43rd Durban International Film Festival highlights
Adaptation, Survival and Sustainability

The Centre for Creative Arts at the University of Kwazulu-Natal presents the 43rd edition of South Africa’s longest-running film festival, the Durban International Film Festival (DIFF), which will take place from 21 July to 30 July 2022. The festival is widely regarded as one of the leading film festivals on the African continent and a vital event on the international film calendar.
This year’s festival is a hybrid event with both online and live screenings. The latter is made possible through a partnership with Avalon Group and screened at CineCentre Suncoast Casino.

Over 3000 films were submitted to the festival this year and after an intense selection process, the programming team selected 157 shorts, features, and documentaries, and will present 19 live screenings

“The live screenings are a definite highlight for us as organisers, the industry, and the filmmakers. We cannot wait to see audiences indulge themselves in the authentic DIFF experience in the cinema again” said festival manager Valma Pfaff.

This year’s curatorial theme is ‘Adaptation, Survival and Sustainability’.

“The last two years of a national lockdown of almost the entire globe has forced us all into re-thinking the ways in which we engage with our planet and with communities, societies and nations. Our festival theme intends to amplify our determination to build more sustainable societies, systems and opportunities”, said Ismail Mahomed, Director of the Centre for Creative Arts at the University of KwaZulu-Natal.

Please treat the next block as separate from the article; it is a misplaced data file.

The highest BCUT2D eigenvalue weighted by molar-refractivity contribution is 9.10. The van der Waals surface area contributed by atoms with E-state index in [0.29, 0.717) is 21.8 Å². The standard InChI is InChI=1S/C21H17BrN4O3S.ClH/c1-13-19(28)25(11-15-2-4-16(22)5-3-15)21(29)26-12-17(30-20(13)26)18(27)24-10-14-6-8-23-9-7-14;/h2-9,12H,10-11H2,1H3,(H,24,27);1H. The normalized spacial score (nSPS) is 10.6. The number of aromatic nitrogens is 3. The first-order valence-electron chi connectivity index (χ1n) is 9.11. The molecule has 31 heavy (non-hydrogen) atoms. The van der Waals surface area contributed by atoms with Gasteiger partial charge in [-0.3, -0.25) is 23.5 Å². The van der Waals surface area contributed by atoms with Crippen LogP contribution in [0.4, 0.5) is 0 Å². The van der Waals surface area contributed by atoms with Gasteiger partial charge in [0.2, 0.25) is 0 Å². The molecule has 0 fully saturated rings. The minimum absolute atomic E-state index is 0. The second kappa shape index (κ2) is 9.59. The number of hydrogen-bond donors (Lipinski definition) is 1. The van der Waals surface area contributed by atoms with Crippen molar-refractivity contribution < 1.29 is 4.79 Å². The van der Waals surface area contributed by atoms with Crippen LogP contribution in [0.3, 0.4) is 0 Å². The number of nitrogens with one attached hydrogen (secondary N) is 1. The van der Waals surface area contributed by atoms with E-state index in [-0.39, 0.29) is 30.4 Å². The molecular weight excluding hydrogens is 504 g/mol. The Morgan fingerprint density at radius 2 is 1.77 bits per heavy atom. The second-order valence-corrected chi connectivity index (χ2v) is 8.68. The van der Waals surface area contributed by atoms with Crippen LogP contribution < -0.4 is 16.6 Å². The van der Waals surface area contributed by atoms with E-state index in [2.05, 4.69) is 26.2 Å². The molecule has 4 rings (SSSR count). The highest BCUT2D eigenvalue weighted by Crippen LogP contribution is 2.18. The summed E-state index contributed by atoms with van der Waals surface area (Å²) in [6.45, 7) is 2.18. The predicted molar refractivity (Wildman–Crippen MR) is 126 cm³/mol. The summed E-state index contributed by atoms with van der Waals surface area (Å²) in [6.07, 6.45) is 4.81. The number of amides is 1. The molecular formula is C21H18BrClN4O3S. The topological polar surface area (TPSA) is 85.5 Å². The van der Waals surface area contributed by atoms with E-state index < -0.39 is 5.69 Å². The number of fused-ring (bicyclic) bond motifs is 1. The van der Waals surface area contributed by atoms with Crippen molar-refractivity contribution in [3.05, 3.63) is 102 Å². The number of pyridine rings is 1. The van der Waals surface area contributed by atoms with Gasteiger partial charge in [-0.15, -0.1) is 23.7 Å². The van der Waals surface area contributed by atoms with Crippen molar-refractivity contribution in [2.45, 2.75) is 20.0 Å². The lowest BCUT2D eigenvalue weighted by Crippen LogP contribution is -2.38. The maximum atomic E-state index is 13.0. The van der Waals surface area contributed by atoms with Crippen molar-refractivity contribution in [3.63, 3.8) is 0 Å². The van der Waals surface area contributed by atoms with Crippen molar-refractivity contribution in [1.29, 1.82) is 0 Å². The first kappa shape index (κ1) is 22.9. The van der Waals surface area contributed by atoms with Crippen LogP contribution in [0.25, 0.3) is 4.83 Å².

During these unprecedented times, DIFF aims to present an offering that introduces audiences to fresh perspectives of diversity and inclusion. The festival is screening films that reach back while looking forward, focusing on strengthening the tapestry of indigenous and authentic African stories with a global view of sustainability and inclusion,” says Pfaff.

DIFF 2022 will also mark the launch of the inaugural Isiphethu Student Film Festival, which with the theme of migration, aims to develop young talent in the industry. Aside from student screenings, the Isiphethu programme also consists of a seminar and workshop component to stimulate industry development and a community outreach programme to engage underserviced audiences and celebrate cinema through the exhibition of films. 

At the heart of the Durban International Film Festival is a mission to enable partnerships that aim to strengthen the film industry and create opportunities for African, and newer voices. The Festival’s outreach programme will work with a range of organisations to take parts of the festival programme to community centres which include amongst others the Wushwini Arts Centre, Luthuli Museum, Ubuntu Nest and K-Cap.

The 43rd Durban International Film Festival is presented with support from the Kwazulu-Natal Film Commission, National Film and Video Foundation, KwaZulu-Natal Department of Arts & Culture, and Avalon Group.
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Editor’s Contacts:
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